Jared McGriff-Culver did not hear his name called Saturday, the final day of the NFL Draft. Yet, by the time evening rolled around — and the draft had come to an end — you would have been hard-pressed to find anyone happier.
McGriff-Culver, a 5-foot-11, 250-pound fullback who completed his senior season at Missouri last winter, learned his dream of making the NFL remained alive. Through his agent, he had found out that two teams — Oakland and Green Bay — had invited him to their three-day rookie minicamps. McGriff-Culver consulted his agent and went with Oakland, whose camp will take place May 9-11.
Sign Up and Save
Get six months of free digital access to The Kansas City Star
“My mom is probably the happiest,” said McGriff-Culver, who is one of at least eight undrafted Tigers who earned a free-agent contract or rookie minicamp tryout over the weekend. “Saturday evening, you could see the tension and stress in her because I was coming in and out of the room talking to my agent. Then when I came back with good news, it was great. She’s probably the proudest.”
A spokesman for the Raiders said Tuesday that the team cannot confirm the identities of tryout players, per club policy. Regardless, McGriff-Culver is optimistic that if he performs well, he might just come back with a contract.
In a way, the situation is not unlike the one he stepped into at Missouri five years ago, when he joined the team as a walk-on and eventually earned a scholarship (but little notoriety) in the Tigers’ spread offense.
“The fact I walked on at Missouri and played four years and earned my scholarship says a lot about me,” McGriff-Culver said. “I was overlooked in high school and college so I’m anxious for the chance to prove myself. I’m not the strongest or the fastest but if you put me on the football field I will get the job done.”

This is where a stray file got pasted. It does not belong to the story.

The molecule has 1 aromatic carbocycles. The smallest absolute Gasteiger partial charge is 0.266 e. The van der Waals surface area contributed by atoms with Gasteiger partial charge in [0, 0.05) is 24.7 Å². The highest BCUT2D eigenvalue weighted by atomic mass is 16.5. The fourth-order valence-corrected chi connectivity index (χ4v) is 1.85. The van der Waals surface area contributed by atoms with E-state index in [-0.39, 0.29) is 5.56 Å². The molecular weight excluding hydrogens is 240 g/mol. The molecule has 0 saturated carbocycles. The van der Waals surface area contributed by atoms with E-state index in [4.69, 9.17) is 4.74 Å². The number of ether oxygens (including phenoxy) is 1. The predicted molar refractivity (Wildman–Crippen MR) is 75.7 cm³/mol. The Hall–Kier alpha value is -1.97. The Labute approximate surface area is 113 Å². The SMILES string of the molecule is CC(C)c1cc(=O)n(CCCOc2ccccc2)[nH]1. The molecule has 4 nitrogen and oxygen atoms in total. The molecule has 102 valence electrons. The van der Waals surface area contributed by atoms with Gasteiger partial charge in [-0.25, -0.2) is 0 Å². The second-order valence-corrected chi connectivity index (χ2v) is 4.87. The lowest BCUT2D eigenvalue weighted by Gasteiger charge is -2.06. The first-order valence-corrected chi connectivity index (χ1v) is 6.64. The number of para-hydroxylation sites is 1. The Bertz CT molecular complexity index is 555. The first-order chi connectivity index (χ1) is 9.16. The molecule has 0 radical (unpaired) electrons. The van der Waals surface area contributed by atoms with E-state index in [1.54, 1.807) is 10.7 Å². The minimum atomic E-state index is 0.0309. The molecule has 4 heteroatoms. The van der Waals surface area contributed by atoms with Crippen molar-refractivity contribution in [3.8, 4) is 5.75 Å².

McGriff-Culver is optimistic he will get that chance in Oakland, though the fullback position has been deemphasized in recent years due to the rise of the spread offense. He served primarily as a blocking back last season for Missouri, catching two passes for 10 yards in 12 games.
“The league and colleges are looking for hybrid tight ends that can play (fullback),” McGriff-Culver said. “I haven’t got a chance to understand Oakland’s offense a whole lot, but I do know they use a fullback extensively, and they’re looking to have two fullbacks on the roster.”
McGriff-Culver hasn’t allowed negative thoughts to creep in, but even if the Raiders tryout doesn’t go according to plan, he has given great thought to his future. He says he’s just started certification to become a personal trainer, and has already filed paperwork to be a substitute teacher in lllinois (he’ll do the same in Missouri shortly).
“So if I want to coach, I can coach,” McGriff-Culver said.
His end goal is to own and operate an indoor and outdoor sports complex that caters to a number of sports, including football, baseball, basketball and soccer. He envisions it being a haven for kids and college athletes who need somewhere to train for the summer.
“I get a joy from helping others, so I’m excited for that,” McGriff-Culver said. “Football can be a bigger avenue to help me achieve my goal, so if I get a chance to play the game I love and get paid for it, I’d be ecstatic.”
So first, he’ll focus on his chance of a lifetime in Oakland, which is less than two weeks away.
“Hopefully I get back on the airplane with a contract,” McGriff-Culver said.